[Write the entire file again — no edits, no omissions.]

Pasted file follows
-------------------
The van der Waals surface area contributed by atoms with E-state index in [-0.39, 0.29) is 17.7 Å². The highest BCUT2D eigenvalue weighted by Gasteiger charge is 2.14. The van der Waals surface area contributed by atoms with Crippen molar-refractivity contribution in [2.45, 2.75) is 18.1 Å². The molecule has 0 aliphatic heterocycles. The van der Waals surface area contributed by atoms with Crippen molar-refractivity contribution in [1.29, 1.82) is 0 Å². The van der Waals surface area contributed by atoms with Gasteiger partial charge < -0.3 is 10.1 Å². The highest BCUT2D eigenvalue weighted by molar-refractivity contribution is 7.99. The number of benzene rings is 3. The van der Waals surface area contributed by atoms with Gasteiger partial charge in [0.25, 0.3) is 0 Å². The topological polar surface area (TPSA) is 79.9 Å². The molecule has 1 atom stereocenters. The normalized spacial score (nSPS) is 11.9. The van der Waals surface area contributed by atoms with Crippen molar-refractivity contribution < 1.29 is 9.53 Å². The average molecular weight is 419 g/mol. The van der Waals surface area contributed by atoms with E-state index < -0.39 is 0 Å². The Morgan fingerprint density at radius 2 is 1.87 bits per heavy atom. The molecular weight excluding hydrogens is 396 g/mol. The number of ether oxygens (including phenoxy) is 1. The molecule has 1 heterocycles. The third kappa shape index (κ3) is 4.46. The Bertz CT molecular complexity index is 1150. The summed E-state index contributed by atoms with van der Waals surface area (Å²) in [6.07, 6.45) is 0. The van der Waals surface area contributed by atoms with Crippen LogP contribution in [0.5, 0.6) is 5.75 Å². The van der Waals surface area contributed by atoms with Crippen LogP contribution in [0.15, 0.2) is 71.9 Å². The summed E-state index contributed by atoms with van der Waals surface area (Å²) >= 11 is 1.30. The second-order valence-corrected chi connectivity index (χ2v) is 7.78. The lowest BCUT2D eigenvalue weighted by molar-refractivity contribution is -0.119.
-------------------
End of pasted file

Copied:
The van der Waals surface area contributed by atoms with E-state index in [-0.39, 0.29) is 17.7 Å². The highest BCUT2D eigenvalue weighted by Gasteiger charge is 2.14. The van der Waals surface area contributed by atoms with Crippen molar-refractivity contribution in [2.45, 2.75) is 18.1 Å². The molecule has 0 aliphatic heterocycles. The van der Waals surface area contributed by atoms with Crippen molar-refractivity contribution in [1.29, 1.82) is 0 Å². The van der Waals surface area contributed by atoms with Gasteiger partial charge < -0.3 is 10.1 Å². The highest BCUT2D eigenvalue weighted by molar-refractivity contribution is 7.99. The number of benzene rings is 3. The van der Waals surface area contributed by atoms with Gasteiger partial charge in [0.25, 0.3) is 0 Å². The topological polar surface area (TPSA) is 79.9 Å². The molecule has 1 atom stereocenters. The normalized spacial score (nSPS) is 11.9. The van der Waals surface area contributed by atoms with Crippen molar-refractivity contribution < 1.29 is 9.53 Å². The average molecular weight is 419 g/mol. The van der Waals surface area contributed by atoms with E-state index < -0.39 is 0 Å². The Morgan fingerprint density at radius 2 is 1.87 bits per heavy atom. The molecular weight excluding hydrogens is 396 g/mol. The number of ether oxygens (including phenoxy) is 1. The molecule has 1 heterocycles. The third kappa shape index (κ3) is 4.46. The Bertz CT molecular complexity index is 1150. The summed E-state index contributed by atoms with van der Waals surface area (Å²) in [6.07, 6.45) is 0. The van der Waals surface area contributed by atoms with Crippen LogP contribution in [0.5, 0.6) is 5.75 Å². The van der Waals surface area contributed by atoms with Crippen LogP contribution in [0.15, 0.2) is 71.9 Å². The summed E-state index contributed by atoms with van der Waals surface area (Å²) >= 11 is 1.30. The second-order valence-corrected chi connectivity index (χ2v) is 7.78. The lowest BCUT2D eigenvalue weighted by molar-refractivity contribution is -0.119.